On October 20th, the government in the UK will be announcing its comprehensive spending review and it is anticipated that government spending cuts will be savage. Like most countries in our current economy, these cuts are necessary to make up for a deep structural deficit that was accumulated during the years leading up to the crash.
The cuts are expected to hit the cultural sector very hard, although the arts are not alone. Cuts at the levels projected are along the lines of no spending on roads and the closing of the majority of the courts – in other words, unprecedented reductions that far exceed even those of the Thatcher administration. Anticipated cuts include 25% reduction in expenses for Home office, Climate and Energy Change, Community and Local Government, and 25% reductions in Culture, Media and Sports. Both Education and Defence expect a 10-20% cut and cuts to Health are likely to include 40% cuts to social care.
The current estimate for public sector job losses to come is 600,000 in addition to the 750,000 private sector workers who have already lost their jobs. Already, families are seeing reductions to their childcare benefits. Bleak all around, but back to the arts.
The arts community in the UK has gotten together to campaign against cuts that are seen as so extreme that they would sabotage the country’s status as a global leader in arts and culture. More than 100 of the UK’s leading artists have formed Save the Arts and have sent an open letter to the culture secretary Jeremy Hunt warning that cuts to arts and museum funding could obliterate decades of work that have gone into establishing a rich British cultural environment. The letter emphasized that art:
“enriches the lives of millions of Britons and attracts millions more visitors from other countries. It does all this at a cost that is no more than a tiny fraction of the national budget.”
Included in the Save the Arts website is an animation created by artist David Shrigley illustrating the effects of such drastic cuts. Most at risk will be smaller regional museums and art galleries, which provide inspiration to aspiring artists. Artist Anish Kapoor told the Guardian newspaper:
“the arts bring in a huge revenue to the UK and they will be vital to any recovery. It hasn’t got the emotive impact of cuts to, say, hospitals or schools, but it is just as important. The arts are a central way in which we gain a sense of community, of something collective in our society; it gives us our sense of place.”
Arts and Business statistics show that private investment in culture has decreased 4.5% from 2008-2009 and will likely continue to decrease as the businesses and individuals have fewer funds to spread. This means that private sources of income will not be able to be raised to make up for public funding shortfalls.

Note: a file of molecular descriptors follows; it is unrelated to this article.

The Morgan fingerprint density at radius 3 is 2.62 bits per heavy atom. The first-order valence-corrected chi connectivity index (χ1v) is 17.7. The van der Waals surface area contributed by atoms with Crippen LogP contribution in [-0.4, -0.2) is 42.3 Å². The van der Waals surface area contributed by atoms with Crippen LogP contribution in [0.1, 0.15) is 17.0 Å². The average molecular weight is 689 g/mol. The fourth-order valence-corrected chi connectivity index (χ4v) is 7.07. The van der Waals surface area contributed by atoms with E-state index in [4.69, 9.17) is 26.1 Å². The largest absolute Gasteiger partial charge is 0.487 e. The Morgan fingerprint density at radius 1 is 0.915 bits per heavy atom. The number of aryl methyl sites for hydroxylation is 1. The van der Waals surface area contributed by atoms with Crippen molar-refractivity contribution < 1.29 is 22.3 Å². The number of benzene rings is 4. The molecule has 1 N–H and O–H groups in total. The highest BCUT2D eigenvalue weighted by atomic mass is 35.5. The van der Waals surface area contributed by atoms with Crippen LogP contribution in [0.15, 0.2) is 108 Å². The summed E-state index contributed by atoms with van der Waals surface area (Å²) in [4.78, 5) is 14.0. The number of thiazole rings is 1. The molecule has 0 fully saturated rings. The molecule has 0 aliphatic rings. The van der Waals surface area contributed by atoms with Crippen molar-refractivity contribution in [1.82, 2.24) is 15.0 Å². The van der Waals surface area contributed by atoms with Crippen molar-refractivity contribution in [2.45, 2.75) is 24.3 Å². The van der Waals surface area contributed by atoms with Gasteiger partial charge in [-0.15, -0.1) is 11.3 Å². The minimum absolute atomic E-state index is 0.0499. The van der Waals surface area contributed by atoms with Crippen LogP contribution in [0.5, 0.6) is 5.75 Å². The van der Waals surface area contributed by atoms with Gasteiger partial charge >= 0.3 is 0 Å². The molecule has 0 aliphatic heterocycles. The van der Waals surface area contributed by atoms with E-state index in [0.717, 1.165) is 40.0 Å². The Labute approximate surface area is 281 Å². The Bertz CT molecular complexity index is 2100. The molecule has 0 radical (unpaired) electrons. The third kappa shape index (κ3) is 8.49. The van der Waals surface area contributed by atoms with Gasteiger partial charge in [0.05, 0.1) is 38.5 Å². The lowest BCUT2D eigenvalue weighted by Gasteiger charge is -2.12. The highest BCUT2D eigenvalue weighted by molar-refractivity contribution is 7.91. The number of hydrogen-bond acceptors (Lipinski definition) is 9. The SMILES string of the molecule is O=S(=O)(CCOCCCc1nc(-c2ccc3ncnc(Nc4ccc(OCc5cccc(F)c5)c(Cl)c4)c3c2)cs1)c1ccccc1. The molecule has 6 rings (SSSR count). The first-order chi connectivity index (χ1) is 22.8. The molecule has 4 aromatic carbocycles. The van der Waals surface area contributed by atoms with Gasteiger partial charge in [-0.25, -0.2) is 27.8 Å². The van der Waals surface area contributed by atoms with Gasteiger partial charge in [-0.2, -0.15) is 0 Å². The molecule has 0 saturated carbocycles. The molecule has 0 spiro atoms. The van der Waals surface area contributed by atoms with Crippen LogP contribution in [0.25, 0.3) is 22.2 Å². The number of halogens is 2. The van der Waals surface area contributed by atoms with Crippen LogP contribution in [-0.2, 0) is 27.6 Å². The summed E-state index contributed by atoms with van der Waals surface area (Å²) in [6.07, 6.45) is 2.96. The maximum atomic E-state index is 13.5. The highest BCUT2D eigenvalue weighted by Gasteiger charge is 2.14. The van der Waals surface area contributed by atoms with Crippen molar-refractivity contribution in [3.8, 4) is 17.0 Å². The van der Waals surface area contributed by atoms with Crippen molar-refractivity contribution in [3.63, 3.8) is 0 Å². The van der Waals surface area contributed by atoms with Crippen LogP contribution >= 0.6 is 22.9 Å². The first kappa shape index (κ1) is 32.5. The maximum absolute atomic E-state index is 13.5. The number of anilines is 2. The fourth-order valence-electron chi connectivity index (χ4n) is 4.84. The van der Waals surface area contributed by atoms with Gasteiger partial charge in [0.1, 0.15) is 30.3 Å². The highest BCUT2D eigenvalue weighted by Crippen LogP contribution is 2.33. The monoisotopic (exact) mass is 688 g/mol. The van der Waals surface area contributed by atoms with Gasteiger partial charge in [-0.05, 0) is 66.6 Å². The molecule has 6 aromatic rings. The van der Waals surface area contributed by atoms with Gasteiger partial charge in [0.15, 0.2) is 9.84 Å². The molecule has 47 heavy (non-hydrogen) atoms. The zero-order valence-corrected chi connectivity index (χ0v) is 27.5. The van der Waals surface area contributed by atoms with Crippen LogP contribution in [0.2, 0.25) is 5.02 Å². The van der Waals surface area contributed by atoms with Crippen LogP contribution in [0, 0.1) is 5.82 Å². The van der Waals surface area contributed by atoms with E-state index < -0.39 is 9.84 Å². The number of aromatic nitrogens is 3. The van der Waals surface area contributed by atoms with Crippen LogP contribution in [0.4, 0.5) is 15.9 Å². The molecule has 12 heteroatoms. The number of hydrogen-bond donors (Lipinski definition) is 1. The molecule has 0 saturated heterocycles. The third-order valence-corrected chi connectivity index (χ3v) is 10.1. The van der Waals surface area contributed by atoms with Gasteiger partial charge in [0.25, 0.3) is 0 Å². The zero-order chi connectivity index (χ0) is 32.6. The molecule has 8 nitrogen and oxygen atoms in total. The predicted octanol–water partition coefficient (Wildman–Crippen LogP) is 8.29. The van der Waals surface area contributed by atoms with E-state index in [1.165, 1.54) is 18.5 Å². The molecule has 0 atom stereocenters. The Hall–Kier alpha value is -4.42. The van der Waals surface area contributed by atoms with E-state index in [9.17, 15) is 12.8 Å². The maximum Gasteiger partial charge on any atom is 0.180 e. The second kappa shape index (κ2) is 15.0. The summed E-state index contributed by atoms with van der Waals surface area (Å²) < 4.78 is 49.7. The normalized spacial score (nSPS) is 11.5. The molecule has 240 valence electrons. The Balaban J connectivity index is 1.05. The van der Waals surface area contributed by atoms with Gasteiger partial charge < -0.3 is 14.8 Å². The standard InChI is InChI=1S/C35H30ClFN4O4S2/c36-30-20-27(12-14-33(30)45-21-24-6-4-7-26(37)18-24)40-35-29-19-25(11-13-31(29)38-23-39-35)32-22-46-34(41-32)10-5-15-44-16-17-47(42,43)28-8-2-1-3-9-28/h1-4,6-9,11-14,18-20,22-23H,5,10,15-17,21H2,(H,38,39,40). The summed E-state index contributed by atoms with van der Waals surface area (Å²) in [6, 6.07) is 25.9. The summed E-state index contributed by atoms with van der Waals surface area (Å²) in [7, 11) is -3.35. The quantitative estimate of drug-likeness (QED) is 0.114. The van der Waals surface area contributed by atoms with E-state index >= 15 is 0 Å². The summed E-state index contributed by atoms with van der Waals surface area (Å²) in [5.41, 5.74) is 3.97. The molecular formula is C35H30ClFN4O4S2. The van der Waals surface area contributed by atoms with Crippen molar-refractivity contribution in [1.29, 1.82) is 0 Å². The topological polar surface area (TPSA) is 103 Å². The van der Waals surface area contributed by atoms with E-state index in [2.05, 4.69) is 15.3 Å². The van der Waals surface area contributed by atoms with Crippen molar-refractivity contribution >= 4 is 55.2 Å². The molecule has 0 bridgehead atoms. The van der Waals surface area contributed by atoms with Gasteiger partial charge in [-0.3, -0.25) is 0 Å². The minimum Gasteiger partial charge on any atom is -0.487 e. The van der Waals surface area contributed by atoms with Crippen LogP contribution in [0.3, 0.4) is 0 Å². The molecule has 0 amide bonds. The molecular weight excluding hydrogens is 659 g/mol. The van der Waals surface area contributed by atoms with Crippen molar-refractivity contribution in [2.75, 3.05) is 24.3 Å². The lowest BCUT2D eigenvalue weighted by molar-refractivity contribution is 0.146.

So we wait for the shoe to drop. Already there are many repercussions from the current economy including:
• The Museums, Libraries and Archives Council (MLA) has been abolished and there is hope that some of the programs they ran will be picked up by Arts Council England (ACE).
• The National Trusts is undergoing a re-structuring to result in a savings of £10 million from a range of sources over the next three years. There will likely be approximately 60 positions eliminated as part of the spending reductions.
• The Arts Council announced £19 million in cuts on October 4, 2010. While this is a large number, arts organizations were braced for bigger impacts. Of the £19 million in cuts, only £1.8 million or .5% of funding will be lost for all 880 organizations currently funded.
• The Natural History Museum in London is preparing for public spending cuts by planning for £2.3 million reductions in their expense base. Up to 40 positions may be eliminated and there are fears that an entire research unit will be shut.
• Eureka! The National Children’s Museum in Halifax has dropped plans to open a London branch. The decision follows a feasibility study that concluded that funds would be extremely difficult to secure in the current economy.
While most economists agree that cuts are necessary, some argue that the depth of the cuts make it harder for the economy to begin growing its way out of the recession. At the June meeting of the G20, a general commitment was made to halve all deficits by major industrial nations by 2013. This means that each of these 20 governments is simultaneously trying to tighten their spending and with everyone cutting costs, it isn’t clear who will be left to stimulate the economy.
We’ll hold our breath until October 20th but it is clear that spending cuts are coming and we are all hoping that the arts in the United Kingdom are able to weather the storm.
Museums Journal, October 2010, Museums Association, London.
Turner Prize Winners Lead Cuts Protest in Open Letter, Peter Walker, The Guardian, Saturday, October 2, 2010
The Knives are Out, John Lanchester, The Guardian Weekend, October 2, 2010.
Millions Lose Out in Children Benefit Cut, Isabel Oakeshott, The Sunday Times, October 3, 2010. http://www.fundraising.co.uk/news/2010/09/21/what-25-cut-arts-funding-looks http://www.artscouncil.org.uk/news/arts-council-england-implements-cuts-201011-budget/ http://www.guardian.co.uk/books/2010/jul/26/jeremy-hunt-to-close-mla http://www.guardian.co.uk/news/datablog/2010/jun/18/arts-council-cuts-list-spreadsheet http://www.guardian.co.uk/culture/2010/jun/13/natural-history-museum-cut-jobs